In theory it sounds fine - a Christian-based party with an electorate seat in Botany that could provide a potential coalition partner for National after the next election.

If committed Christian and National list MP Alfred Ngaro won the seat, that would eliminate the 5 per cent threshold for his party and he could bring in several more MPs from the party vote entitlement.

Practice is another thing.

The main obstacle is the risk of backlash from an electorate that feels is being used as National's plaything or is being taken for granted.

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After the resignation of Pansy Wong as an MP, and Jami-Lee Ross from National, it is an electorate which could be forgiven for feeling used and abused.

Most minor parties in New Zealand have grown organically.

They have emerged after a split over a genuine policy differences such as Jim Anderton's New Labour from Labour which grew into the Alliance, or the Maori Party which broke away from Labour over the foreshore and seabed.

Alfred Ngaro, left, with then NZ Prime Minister Bill English and Tongan PM 'Akilisi Pohiva during a visit to Tonga in June 2017. Photo / New Zealand Herald
Alfred Ngaro, left, with then NZ Prime Minister Bill English and Tongan PM 'Akilisi Pohiva during a visit to Tonga in June 2017. Photo / New Zealand Herald

The Act party was formed to promote the agenda of Rogernomics which National and Labour were diluting post the Fourth Labour Government's reforming zeal.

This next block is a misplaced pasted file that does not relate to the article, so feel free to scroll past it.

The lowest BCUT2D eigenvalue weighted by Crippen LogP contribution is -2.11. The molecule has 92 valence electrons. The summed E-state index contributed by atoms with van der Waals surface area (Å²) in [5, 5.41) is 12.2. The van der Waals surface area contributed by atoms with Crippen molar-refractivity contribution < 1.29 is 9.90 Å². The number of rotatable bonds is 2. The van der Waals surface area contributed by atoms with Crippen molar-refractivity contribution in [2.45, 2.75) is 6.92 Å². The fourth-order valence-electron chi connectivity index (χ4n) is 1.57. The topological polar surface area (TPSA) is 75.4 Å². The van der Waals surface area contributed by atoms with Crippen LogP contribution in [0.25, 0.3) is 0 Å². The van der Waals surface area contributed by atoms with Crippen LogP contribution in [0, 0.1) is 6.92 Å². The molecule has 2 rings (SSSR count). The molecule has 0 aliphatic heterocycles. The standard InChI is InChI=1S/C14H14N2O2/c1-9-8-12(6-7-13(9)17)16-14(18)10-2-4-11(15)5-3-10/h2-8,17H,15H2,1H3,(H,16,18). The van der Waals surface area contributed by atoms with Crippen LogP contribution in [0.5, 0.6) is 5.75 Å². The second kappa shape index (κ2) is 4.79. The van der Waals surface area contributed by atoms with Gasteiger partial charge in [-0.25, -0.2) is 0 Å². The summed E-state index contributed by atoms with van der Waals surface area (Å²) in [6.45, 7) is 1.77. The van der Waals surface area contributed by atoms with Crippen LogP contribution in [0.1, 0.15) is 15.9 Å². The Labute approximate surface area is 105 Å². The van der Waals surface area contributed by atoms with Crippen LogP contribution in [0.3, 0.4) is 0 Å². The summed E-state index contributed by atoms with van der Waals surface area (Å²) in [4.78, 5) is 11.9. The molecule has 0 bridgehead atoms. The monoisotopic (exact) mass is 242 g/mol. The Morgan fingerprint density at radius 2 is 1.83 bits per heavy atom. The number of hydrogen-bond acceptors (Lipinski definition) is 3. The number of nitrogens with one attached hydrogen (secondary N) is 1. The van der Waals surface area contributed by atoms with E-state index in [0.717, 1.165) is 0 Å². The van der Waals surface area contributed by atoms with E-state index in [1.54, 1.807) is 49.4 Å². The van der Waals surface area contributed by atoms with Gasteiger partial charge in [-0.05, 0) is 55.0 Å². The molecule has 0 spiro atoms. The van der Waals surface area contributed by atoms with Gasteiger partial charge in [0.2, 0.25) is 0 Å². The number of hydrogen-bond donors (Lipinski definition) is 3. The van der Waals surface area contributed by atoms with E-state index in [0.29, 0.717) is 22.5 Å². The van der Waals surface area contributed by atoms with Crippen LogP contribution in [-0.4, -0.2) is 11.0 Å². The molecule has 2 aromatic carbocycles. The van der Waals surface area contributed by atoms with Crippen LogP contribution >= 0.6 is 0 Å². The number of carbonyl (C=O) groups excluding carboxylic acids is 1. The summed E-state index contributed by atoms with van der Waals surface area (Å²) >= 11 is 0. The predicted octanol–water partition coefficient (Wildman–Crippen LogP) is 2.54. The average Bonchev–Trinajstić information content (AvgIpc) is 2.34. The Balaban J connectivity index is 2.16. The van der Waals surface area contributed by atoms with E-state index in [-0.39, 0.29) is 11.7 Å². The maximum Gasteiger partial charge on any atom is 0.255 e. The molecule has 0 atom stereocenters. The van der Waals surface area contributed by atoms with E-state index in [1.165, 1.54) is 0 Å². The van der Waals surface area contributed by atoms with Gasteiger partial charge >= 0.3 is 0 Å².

In order to succeed and to be an authentic party, an Alfred Ngaro-led party would need to a better reason for existing than helping National.

That, however, is possible.

The issues that would galvanise the party are the three big social issues before Parliament at present and likely to be so in election year as well: making abortions easier to get, legalising euthanasia, and legalising recreational cannabis.

While the first two are conscience issues and the cannabis issue will be put to a referendum next election for some socially conservative voters they are defining issues.

It is possible that euthanasia will also go to a referendum next election, depending on if it is supported in the committee stages.

That would mean a heavy focus at the election on two issues around which social conservatives could rally.

They are issues that could take votes equally from socially conservative Labour and New Zealand First voters as much as National voters.

If Ngaro was seen as having a good chance of winning in Botany, the current rump of the Conservative Party which polled nearly 4 per cent could rally around him.

Ngaro is currently based in Te Atatu, the seat of Housing Minister Phil Twyford.

Former National MP Jami-Lee Ross might have to contend with a challenge from Alfred Ngaro at the next election. Photo / New Zealand Herald
Former National MP Jami-Lee Ross might have to contend with a challenge from Alfred Ngaro at the next election. Photo / New Zealand Herald

If it goes according to plan, Ngaro would remain in Parliament, declare himself the leader of X party with an intention to stand in Botany next time. National would either stand a candidate and campaign only for the party vote, or not stand a candidate at all.

Over the next 18 months Ngaro would build himself a profile and support base.

His Christianity would go down well in an electorate in which 48 per cent call themselves Christian, and 50 per cent who were born overseas.

And 12 per cent of the electorate is Pacific Island, disproportionately higher than the 7.4 per cent nationally in the last census, which may be attracted to a party led by a Cook Island Kiwi former pastor.

That's the theory any how. Forming a successful political party is a herculean task.

Alfred Ngaro has charm and energy but we are yet to see if he has enough political strength to pull this one off.